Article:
Exclusive: Ohio Police and Fire looks to add row crops

Following its $50m debut ag investment in Agriculture Capital’s permanent-crop focused ACM II Fund last year, the Townsend Group has recommended the $15.7bn pension add row-crop exposure.

The Ohio Police and Fire Pension Plan has been advised to gradually add row-crop exposure to its nascent real assets program, according to a report prepared by its real assets consultants, the Townsend Group.

Last March, the $15.7 billion pension approved a recommendation Townsend made in January 2017 that up to 40 percent of its 5 percent real assets allocation be devoted to agriculture. The report also recommended that OP&F add infrastructure investments.

A year ago, OP&F committed $50 million to Agriculture Capital’s ACM Fund II, which surpassed an initial target of $400 million to close on $548 million in October. In November, Agriculture Capital vice-president Atish Babu told Agri Investor that efforts to raise the vehicle – focused on permanent crops including citrus, blueberries and tree nuts – deliberately aimed to increase the participation of public sector pensions like OP&F.

At the time, OP&F communications manager David Graham told Agri Investor that in addition to a desire for diversification and better risk-adjusted returns, the allocations to ag and infrastructure were designed to overcome challenges it faced in meeting a 5 percent allocation to timber the pension had adopted in 2014.

“We could not find enough suitable investments in timber to realize that five percent,” he explained.

In the report delivered to OP&F in April, seen by Agri Investor, Townsend reported that the pension’s real assets portfolio had a 2.8 percent net return in the fourth quarter of 2017. The document showed that OP&F’s overall real assets portfolio, currently valued at $340 million, constitutes 2.2 percent of the total portfolio, with plans calling to increase its share to 8 percent over the long term.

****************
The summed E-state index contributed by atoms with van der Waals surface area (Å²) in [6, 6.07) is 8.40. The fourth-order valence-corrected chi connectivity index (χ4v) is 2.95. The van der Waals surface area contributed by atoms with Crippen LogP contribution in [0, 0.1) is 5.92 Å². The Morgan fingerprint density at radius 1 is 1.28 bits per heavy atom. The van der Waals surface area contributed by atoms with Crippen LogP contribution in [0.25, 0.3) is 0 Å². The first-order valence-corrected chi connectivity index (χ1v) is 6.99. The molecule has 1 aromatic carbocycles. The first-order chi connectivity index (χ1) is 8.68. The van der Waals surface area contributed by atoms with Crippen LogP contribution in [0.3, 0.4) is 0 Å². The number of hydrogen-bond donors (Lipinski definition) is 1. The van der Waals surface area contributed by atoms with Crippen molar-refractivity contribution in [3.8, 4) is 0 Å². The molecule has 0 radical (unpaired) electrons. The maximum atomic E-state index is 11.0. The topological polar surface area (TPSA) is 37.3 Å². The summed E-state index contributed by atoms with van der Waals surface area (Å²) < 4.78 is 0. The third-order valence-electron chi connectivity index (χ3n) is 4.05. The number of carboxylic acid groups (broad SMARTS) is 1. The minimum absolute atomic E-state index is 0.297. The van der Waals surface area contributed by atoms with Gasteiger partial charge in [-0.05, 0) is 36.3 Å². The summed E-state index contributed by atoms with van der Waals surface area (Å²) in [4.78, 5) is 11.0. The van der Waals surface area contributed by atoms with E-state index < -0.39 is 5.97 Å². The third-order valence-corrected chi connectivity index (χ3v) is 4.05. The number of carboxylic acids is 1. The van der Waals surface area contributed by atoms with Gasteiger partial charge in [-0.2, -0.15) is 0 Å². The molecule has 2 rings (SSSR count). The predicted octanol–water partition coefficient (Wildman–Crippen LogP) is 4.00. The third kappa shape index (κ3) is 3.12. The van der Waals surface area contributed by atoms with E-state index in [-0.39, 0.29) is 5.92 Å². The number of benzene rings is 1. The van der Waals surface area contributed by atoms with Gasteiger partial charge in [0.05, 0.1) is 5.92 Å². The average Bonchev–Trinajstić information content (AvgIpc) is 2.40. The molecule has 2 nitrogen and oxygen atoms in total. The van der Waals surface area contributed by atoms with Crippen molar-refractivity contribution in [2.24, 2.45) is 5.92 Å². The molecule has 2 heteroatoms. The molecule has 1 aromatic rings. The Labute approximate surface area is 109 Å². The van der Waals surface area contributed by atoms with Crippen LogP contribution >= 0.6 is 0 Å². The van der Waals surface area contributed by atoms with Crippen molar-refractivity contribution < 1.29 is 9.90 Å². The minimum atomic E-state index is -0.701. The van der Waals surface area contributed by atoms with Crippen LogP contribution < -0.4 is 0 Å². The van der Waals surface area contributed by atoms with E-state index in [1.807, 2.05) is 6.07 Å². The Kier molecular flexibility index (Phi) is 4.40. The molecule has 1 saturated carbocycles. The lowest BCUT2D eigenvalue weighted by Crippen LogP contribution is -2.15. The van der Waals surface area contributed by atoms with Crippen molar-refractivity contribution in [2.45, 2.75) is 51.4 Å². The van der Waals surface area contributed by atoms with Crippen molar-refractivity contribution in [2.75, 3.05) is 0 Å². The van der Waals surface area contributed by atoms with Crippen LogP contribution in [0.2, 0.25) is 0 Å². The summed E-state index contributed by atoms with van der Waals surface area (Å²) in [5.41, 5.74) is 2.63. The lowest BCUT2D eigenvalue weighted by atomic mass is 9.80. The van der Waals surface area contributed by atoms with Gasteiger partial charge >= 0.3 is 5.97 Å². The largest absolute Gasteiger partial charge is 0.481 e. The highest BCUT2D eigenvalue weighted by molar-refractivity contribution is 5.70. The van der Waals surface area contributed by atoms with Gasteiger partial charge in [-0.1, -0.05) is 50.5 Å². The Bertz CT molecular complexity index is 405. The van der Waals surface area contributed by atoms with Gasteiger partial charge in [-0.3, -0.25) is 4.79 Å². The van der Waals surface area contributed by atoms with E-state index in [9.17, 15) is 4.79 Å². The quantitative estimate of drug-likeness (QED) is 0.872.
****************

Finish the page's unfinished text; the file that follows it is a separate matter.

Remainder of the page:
The report noted that the real assets portfolio is currently heavily weighted towards timber, which is to make up between 20 and 50 percent of the OP&F’s real asset investments, according to the investment policy targets. With infrastructure planned to make up the largest portion of the portfolio, at between 40 and 70 percent, the report noted that agriculture is expected to be the smallest portion of OP&F’s real assets investments.

According to the report, Townsend’s plans call for a “well-diversified” real assets program with an emphasis on developed markets. Less than 40 percent would be devoted to investments in the US, and less than 85 percent concentrated in developed markets.

The permanent crop-focused ACM II commitment – which the report said is in the early stages of its development, and so impacted by start-up costs and a j-curve effect that resulted in negative initial returns­ – is currently OP&F’s only agriculture investment. In its report, Townsend recommended a “pause” in permanent-crop investments in the US.

Townsend also recommended that OP&F add row-crop exposure to its real assets portfolio “gradually over the longer term.”

Townsend declined to comment. OP&F declined to state whether the pause in permanent-crop investments would leave the pension open to such investments outside the US, or to define more precisely its time frame for adding row-crop exposure.